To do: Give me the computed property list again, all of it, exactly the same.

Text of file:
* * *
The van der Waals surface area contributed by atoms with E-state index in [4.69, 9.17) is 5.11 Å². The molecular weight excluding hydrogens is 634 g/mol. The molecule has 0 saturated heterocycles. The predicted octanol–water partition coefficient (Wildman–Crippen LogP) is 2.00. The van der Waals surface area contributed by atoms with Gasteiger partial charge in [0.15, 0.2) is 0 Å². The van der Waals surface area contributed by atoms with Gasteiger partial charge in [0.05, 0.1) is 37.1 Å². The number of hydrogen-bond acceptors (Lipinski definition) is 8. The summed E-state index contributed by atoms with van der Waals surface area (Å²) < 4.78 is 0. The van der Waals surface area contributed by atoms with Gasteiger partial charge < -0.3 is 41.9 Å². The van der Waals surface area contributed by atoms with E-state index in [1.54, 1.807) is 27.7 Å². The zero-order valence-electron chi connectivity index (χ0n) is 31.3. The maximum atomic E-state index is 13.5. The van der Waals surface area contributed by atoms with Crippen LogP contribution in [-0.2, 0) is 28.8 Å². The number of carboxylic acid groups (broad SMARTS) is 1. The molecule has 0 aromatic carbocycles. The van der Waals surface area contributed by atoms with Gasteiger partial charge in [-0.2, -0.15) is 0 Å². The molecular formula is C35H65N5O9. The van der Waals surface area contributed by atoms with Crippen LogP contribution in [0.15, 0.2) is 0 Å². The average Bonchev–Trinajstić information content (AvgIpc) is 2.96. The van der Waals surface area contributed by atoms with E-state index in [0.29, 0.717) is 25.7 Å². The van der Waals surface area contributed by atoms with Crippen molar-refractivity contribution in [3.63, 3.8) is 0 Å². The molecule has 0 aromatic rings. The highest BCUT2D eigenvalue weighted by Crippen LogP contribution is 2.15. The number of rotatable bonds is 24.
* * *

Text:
The van der Waals surface area contributed by atoms with E-state index in [4.69, 9.17) is 5.11 Å². The molecular weight excluding hydrogens is 634 g/mol. The molecule has 0 saturated heterocycles. The predicted octanol–water partition coefficient (Wildman–Crippen LogP) is 2.00. The van der Waals surface area contributed by atoms with Gasteiger partial charge in [0.15, 0.2) is 0 Å². The van der Waals surface area contributed by atoms with Gasteiger partial charge in [0.05, 0.1) is 37.1 Å². The number of hydrogen-bond acceptors (Lipinski definition) is 8. The summed E-state index contributed by atoms with van der Waals surface area (Å²) < 4.78 is 0. The van der Waals surface area contributed by atoms with Gasteiger partial charge < -0.3 is 41.9 Å². The van der Waals surface area contributed by atoms with E-state index in [1.54, 1.807) is 27.7 Å². The zero-order valence-electron chi connectivity index (χ0n) is 31.3. The maximum atomic E-state index is 13.5. The van der Waals surface area contributed by atoms with Crippen LogP contribution in [-0.2, 0) is 28.8 Å². The number of carboxylic acid groups (broad SMARTS) is 1. The molecule has 0 aromatic carbocycles. The van der Waals surface area contributed by atoms with Gasteiger partial charge in [-0.2, -0.15) is 0 Å². The molecular formula is C35H65N5O9. The van der Waals surface area contributed by atoms with Crippen LogP contribution in [0.15, 0.2) is 0 Å². The average Bonchev–Trinajstić information content (AvgIpc) is 2.96. The van der Waals surface area contributed by atoms with E-state index in [0.29, 0.717) is 25.7 Å². The van der Waals surface area contributed by atoms with Crippen molar-refractivity contribution in [3.63, 3.8) is 0 Å². The molecule has 0 aromatic rings. The highest BCUT2D eigenvalue weighted by Crippen LogP contribution is 2.15. The number of rotatable bonds is 24.